We Will Rock You by Queen and Ben Elton, presented by Platinum Entertainment ·
His Majesty’s Theatre, 23 March ·
Review by Xan Ashbury ·
“That was the best thing … ever!” If you’re looking for a succinct, heartfelt review, from a too-cool-for-school teenager, there it is.
I’m not sure when or how my son, Monty, become obsessed with Queen. I find it quaint, given the band released their self-titled debut album the year I was born. Not that I’m surprised, of course. Not even a year of home-schooling was enough to make Monty pop-culture illiterate. And like everyone else with a music streaming subscription, he has the world’s biggest record collection in his pocket.
At Monty’s age, I was listening to the Triffids and Billy Bragg. And, of course, watching The Young Ones – which is why I was excited to have to stand for Ben Elton at Friday’s premiere, as he moved along our aisle to his seat in the dress circle. “We’re in Ben Elton’s inner circle!” my son texted his friend.
Elton wrote the script for We Will Rock You back in the early 2000s. It ran in the West End for 12 years, and has now been staged in 17 countries. Rather than tell the story of rock royalty Queen, Elton created a framing story in which to accommodate 25 of their hits. (This came as a surprise to me. Clearly, I have been living under a rock.) It’s a story critiquing corporate greed and cultural homogenisation, and championing creativity and diversity.
The musical is set in a dystopian world called iplanet, run by a corrupt multinational called Globalsoft. Musical instruments have been banned, by decree of the Killer Queen (Dean Misdale – aka Feminem). Individuality is all but dead. The Bohemians, led by Bitt and Oz (Courtney Murphy and Paula Parore), worship fragments of ancient rock texts and seek a saviour to restore the free exchange of thought, fashion, and live music.
Their saviours emerge in the form of two rebels who have escaped from brainwashing detention: the dorky but indefatigable Galileo (Blake Williams), who hears voices and sounds in his head, channelling lyrics and tunes from rock’s long-lost history, and the feisty, free-thinking Scaramouche (Holly Denton).
After being arrested by the Killer Queen’s head of police, Khashoggi (Ryan Dawson), falling in love with Scaramouche and evading the Killer Queen, Galileo is able to unearth Brian May’s “axe”. Normie Rowe stars as Buddy, who helps Galileo and Scaramouche in their quest to re-electrify the world with music.
Galileo speaks in a stream of iconic lyrics. Sometimes it is hilarious, other times cringe-worthy: “No, Scaramouche! I still haven’t found what I’m looking for! I can’t get no satisfaction, you don’t stop until you get enough.” I suspect many lines went over the head of my teenager: “What the hell is a… tambourine man? What’s the story, morning glory? Who was the real Slim Shady?” But the plentiful references to contemporary culture, in the obviously refreshed script, kept viewers of all ages engaged.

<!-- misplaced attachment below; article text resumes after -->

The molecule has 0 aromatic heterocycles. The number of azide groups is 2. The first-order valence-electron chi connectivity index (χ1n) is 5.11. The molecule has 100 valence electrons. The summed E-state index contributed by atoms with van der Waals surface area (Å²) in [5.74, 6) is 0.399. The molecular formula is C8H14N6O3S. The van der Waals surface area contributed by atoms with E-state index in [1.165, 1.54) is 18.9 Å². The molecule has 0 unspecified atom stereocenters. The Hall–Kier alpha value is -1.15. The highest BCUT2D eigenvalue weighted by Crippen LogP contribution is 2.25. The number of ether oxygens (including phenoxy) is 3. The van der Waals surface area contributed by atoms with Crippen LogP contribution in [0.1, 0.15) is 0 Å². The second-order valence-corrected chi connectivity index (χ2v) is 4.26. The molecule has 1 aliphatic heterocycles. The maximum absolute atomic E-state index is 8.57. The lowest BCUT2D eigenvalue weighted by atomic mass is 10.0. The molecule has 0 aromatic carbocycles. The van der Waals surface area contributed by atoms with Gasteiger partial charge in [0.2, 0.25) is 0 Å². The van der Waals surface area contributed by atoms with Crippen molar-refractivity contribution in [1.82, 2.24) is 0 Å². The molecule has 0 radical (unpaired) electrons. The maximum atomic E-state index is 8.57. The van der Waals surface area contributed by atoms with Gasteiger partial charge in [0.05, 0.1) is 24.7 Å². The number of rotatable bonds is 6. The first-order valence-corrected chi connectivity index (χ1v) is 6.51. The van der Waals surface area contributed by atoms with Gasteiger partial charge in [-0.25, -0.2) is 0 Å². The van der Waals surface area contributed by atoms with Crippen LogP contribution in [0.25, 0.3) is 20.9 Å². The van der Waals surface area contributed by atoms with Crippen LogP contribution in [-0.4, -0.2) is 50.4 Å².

Produced and directed by Trevor Patient, with musical direction by Frank La Cava, this is the first pro/am production of We Will Rock You staged in WA. The production is supporting HeartKids in memory of performer Ruby Malcolm, who passed away in September 2016. It aims to raise awareness and raise funds for HeartKids, a national charity supporting children, teens and adults affected by congenital disease.
The number of performers involved in We Will Rock You is staggering. The gorgeously quirky Bohemians number 30. Then there are about 40 dancers, and 58 singers in The Rhapsody Community Rock Choir. There’s a seven-piece band in the orchestra pit.
In the program notes, Elton said he was “delighted that We Will Rock You was brought back to his home state in a production committed to encouraging an empowering local theatre talent alongside the professionals”.
The star of the show, for me, was Feminem – and Leah Andrews’ costumes really are dynamite with a laser beam. It’s crazy to think Killer Queen hasn’t been played in drag before. No turning back! The punk-gothic look of the Bohemians’ costumes were a nostalgic feast, too, reminding me of my 80s and 90s wardrobe.
After the show, my son exchanged text messages with his friend, who was lucky enough to see Queen at Perth Arena earlier this month. “He says he’s so jealous!” he declared with glee.
Pictured top: Dean Misdale AKA Feminem as Killer Queen. Photo: Stephen Heath Photography www.stephenheathphotography.com
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